Letters To The Editor

December 28, 2007

Bhutto's murder is attack on democracy

The audacious and outrageous assassination of former Pakistani Prime Minister Benazir Bhutto is an attack not only upon her and the country she loved but also on the civilized and democratic world.

It is an assault that must be met with a renewed fervor to root out terrorism wherever it flourishes.

Ms. Bhutto could have chosen to remain out of the spotlight, enjoying a comfortable life in exile.

She instead chose to return to Pakistan, knowing full well of the dangers of doing so - dangers that have regularly been reinforced since the day of her return, when a lethal attack on her caravan was perpetrated.

The courage and heroism she displayed will cause her to be remembered as a true martyr.

Those who were responsible for Ms. Bhutto's death must be hunted down and swiftly executed, and their allies should be given no sympathy or comfort anywhere in the world.

Yesterday, the terrorists won a key battle.

They must not be permitted to win the war.

Oren M. Spiegler

Upper Saint Clair, Pa.

State's belt pulled quite tight already

The Sun's editorial "A tighter belt" (Dec. 21) suggests that state agencies should accept still further cuts in response to limited state revenues.

Perhaps the editors are unfamiliar with the belt-tightening at the state level over the last five years.

Maryland has 3,230 fewer state employees now than it had in 2002, according to a recent report from the General Assembly's Spending Affordability Committee.

And state employees are consistently doing more with less. Caseloads for workers in parole and probation, juvenile services and foster care continue to increase. Inmates overpopulate prisons. State psychiatric hospitals have more clients than predicted.

While workloads burst open, many employees leave for better jobs and working conditions. The hiring freeze limits replacements. Then, in frustration, yet more employees leave in search of better pay.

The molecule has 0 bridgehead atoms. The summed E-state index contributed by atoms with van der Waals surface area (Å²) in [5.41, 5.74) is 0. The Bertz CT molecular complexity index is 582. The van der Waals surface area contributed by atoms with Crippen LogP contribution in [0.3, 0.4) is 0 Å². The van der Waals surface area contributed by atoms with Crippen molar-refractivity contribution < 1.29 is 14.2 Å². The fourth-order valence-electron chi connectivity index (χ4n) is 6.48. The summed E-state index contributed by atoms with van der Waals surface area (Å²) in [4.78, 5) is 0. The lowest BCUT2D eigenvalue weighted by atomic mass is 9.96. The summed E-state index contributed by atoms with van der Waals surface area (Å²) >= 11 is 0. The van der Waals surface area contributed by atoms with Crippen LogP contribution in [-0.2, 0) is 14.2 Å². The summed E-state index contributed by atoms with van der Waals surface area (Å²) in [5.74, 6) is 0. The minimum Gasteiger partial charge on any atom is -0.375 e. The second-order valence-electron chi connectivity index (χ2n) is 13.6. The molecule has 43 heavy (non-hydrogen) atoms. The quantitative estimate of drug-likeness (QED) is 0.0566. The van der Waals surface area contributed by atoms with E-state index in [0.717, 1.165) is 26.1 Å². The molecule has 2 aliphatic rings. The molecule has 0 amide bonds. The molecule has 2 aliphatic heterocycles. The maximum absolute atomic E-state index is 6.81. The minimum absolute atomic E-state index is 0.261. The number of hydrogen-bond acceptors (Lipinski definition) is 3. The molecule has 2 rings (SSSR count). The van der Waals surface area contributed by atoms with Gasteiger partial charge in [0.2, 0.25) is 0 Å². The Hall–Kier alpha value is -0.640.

This issue goes way beyond the impact of budget cuts on individual employees, however.

Maryland government has huge responsibilities preventing abuse to children and the elderly and making sure that prisons, parolees and probationers are monitored, foster care homes are located properly and the state's juveniles receive rehabilitation.

State employees make sure regulations to protect the environment, workers and consumers are enforced.

So we need to ask: Do we want to have a state government that improves the quality of life of Marylanders?

If the answer is yes, we need to understand that further cuts will jeopardize that goal.

Sue Esty

Baltimore

The writer is the assistant director of the American Federation of State, County and Municipal Employees - Maryland.

Texas shows how to handle crime

This year, the state of Texas has put down more criminals than all the rest of the states in this country combined - despite the best efforts of the nation's courts, with their "evolving standards," to rewrite the rules again and again to prevent justice ("Texas carries out 60% of the executions in U.S. this year," Dec. 26).

All that means is that the people of Texas have better sense in choosing their public officials than we do. They've got more backbone than anyone in Maryland's government or any other state in the union.

Hurrah for the government and people of Texas for knowing how to handle crime.

If we have a problem with the death penalty, it is that we do not apply it more often to more criminals and more crimes.

M. Norman Ryan

Bel Air

Tree-lighting defense insults intelligence

Excuse me, but if it's an evergreen tree and it has lights on it and it's December, then it's a Christmas tree ("Schools walk holiday line," Dec. 23).

It is an insult to our basic intelligence, much less to Jewish and Muslim students, to listen to Carney Elementary School Principal Eileen Roberta speciously defend the practice of the annual tree-lighting on school grounds as "festive," claiming, "It's just lights on a tree. ... It's not a religious activity."

Her view is echoed by Meg O'Hare, a Baltimore County school board member, who insists that "this isn't a religious observation" because "we're not putting the baby Jesus out there, for God's sake."

Their implication is that those pesky troublemakers who object should just back off and let the local majority (which is overwhelmingly Christian) have their community celebration (which is undeniably religious in nature) despite the fact that it takes place not only on public property but on school grounds - a place that should be free from any religious influence.

The Jewish teacher who registered a complaint about the Christmas lights should not have to endure being cast as some sort of Scrooge for defending the right of all students to be able to attend school in an atmosphere that promotes tolerance and diversity.

Ruth Goldstein

Pikesville

Christian symbols marginalize others

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